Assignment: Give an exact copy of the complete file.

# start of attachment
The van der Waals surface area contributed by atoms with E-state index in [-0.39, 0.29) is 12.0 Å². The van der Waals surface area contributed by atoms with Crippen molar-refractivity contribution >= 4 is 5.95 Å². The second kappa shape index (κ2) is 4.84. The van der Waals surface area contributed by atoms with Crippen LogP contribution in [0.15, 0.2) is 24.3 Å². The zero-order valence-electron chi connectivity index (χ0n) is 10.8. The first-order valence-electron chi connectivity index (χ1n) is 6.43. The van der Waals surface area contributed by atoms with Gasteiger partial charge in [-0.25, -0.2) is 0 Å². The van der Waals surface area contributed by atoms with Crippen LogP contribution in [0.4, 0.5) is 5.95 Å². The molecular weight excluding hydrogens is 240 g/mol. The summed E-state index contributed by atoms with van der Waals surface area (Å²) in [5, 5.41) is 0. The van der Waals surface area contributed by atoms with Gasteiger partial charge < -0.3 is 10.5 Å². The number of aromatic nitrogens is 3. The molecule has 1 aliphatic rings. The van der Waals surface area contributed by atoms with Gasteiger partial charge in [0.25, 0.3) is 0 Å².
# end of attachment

The van der Waals surface area contributed by atoms with E-state index in [-0.39, 0.29) is 12.0 Å². The van der Waals surface area contributed by atoms with Crippen molar-refractivity contribution >= 4 is 5.95 Å². The second kappa shape index (κ2) is 4.84. The van der Waals surface area contributed by atoms with Crippen LogP contribution in [0.15, 0.2) is 24.3 Å². The zero-order valence-electron chi connectivity index (χ0n) is 10.8. The first-order valence-electron chi connectivity index (χ1n) is 6.43. The van der Waals surface area contributed by atoms with Gasteiger partial charge in [-0.25, -0.2) is 0 Å². The van der Waals surface area contributed by atoms with Crippen LogP contribution in [0.4, 0.5) is 5.95 Å². The molecular weight excluding hydrogens is 240 g/mol. The summed E-state index contributed by atoms with van der Waals surface area (Å²) in [5, 5.41) is 0. The van der Waals surface area contributed by atoms with Gasteiger partial charge < -0.3 is 10.5 Å². The number of aromatic nitrogens is 3. The molecule has 1 aliphatic rings. The van der Waals surface area contributed by atoms with Gasteiger partial charge in [0.25, 0.3) is 0 Å².